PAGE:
Can or should we persue legislation to make baby-killing illegal? Maybe. Am I giving implicit consent by not actively seeking that action? I don’t think so, there are myriad immoral and unethical happenings within this country that I don’t actively go after, but that doens’t mean I support them. So my lack of active action shouldn’t imply quiet support. If given the opportunity to vote on the legislation, or was asked my opinion, then of course I would voice my anti-baby-killing thoughts.

    This could get get long, but I leave it with one final thought. What I would like to see is state Attorney’s General actively prosecuting baby-killing facility workers for failure to report statutory rape. All medical personnel (and a host of other professions, teachers included) are federal mandated reporters- they are required by law to report suspected or known cases of child abuse. A pregnant 14 yr old oughta be a clear sign some illegal (and immoral for that matter) action has taken place. I would also like to see a more consoldiated effort among US Catholic leaders, Bishops in particular, to enforce the laws of God upon our elected officials who claim to be Catholic yet support activities at cross with God. You vote for giving money to organizations that support baby-killing, you get a nice counseling session from the Bishop where excommunication is part of the conversation.

    Ok, maybe one more: Sex is supposed to be confined within Marriage, for the primary purpose of having children. Murder is expressly forbidden by God. Women and girls who use abortion clinics, anyone who supports the clinics or supports the “right” to kill babies act against God’s word.

    IMHO

    #8690

    weather
    Member

    <img src=” title=”Sad” />[b:b5028pqr]”THOU SHALL NOT KILL”[/b:b5028pqr]
    What is so hard to understand about that???
    God didn’t say “maybe this or that would be ok”
    end of discussion on this topic for me

    #8691

    Bernardine
    Member

    Victor, try giving my response another read and you’ll find my answer. As for Weather’s last post, thank you and Amen my brotha! :cool:

    #8694

    Victor
    Member
    "Bernardine":1dojbl60 wrote:
    Victor, try giving my response another read and you’ll find my answer. As for Weather’s last post, thank you and Amen my brotha! :cool:[/quote:1dojbl60]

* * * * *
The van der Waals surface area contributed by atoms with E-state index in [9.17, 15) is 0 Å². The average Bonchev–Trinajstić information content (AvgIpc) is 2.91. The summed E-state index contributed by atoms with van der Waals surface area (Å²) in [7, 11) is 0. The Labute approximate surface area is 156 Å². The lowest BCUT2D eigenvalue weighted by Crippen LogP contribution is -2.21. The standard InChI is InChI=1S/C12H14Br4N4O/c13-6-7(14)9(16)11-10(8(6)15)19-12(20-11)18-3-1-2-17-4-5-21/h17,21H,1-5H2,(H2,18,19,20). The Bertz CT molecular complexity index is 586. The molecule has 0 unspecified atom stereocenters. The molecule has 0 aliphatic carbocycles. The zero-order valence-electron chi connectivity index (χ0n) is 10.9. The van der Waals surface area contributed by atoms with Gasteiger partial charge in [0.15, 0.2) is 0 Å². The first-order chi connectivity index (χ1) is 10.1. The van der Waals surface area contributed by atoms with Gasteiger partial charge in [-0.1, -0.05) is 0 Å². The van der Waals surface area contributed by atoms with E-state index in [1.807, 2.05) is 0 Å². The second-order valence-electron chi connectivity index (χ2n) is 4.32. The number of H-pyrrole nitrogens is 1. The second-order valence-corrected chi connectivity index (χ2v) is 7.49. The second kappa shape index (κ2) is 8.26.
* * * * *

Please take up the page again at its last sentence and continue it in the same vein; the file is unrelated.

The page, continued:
I have…what is it that you think I am saying?
    #8695

    Victor
    Member
    "chiefu":1lwe5di2 wrote:
    Abortion is wrong, morally. The only exception I have ever considered is if the mother will die if the baby is not killed; but not one single case of the life of the mother (I mean the physical well being, not the financial or social aspects of her life) being in danger has ever been presented by the pro-baby-killing side. So baby-killing doesn’t get my support.

    Geting to your actual question…. by the logic you posed, the govt should also be supplying facilities and equipment for drug users to safely injest thier posion (oh, wait, California is already got that one covered). I don’t think the ‘degrees of wrong’ apply here. Murder is murder, and murder being defines as the willful and wrongful termination of a life, there is no wiggle room here. “Thou Shall Not Kill”, kill is a bad translation, murder is more accurate. Its just as wrong to kill a baby as it is to shoot a chickadee with a bb gun.

    Can or should we persue legislation to make baby-killing illegal? Maybe. Am I giving implicit consent by not actively seeking that action? I don’t think so, there are myriad immoral and unethical happenings within this country that I don’t actively go after, but that doens’t mean I support them. So my lack of active action shouldn’t imply quiet support. If given the opportunity to vote on the legislation, or was asked my opinion, then of course I would voice my anti-baby-killing thoughts.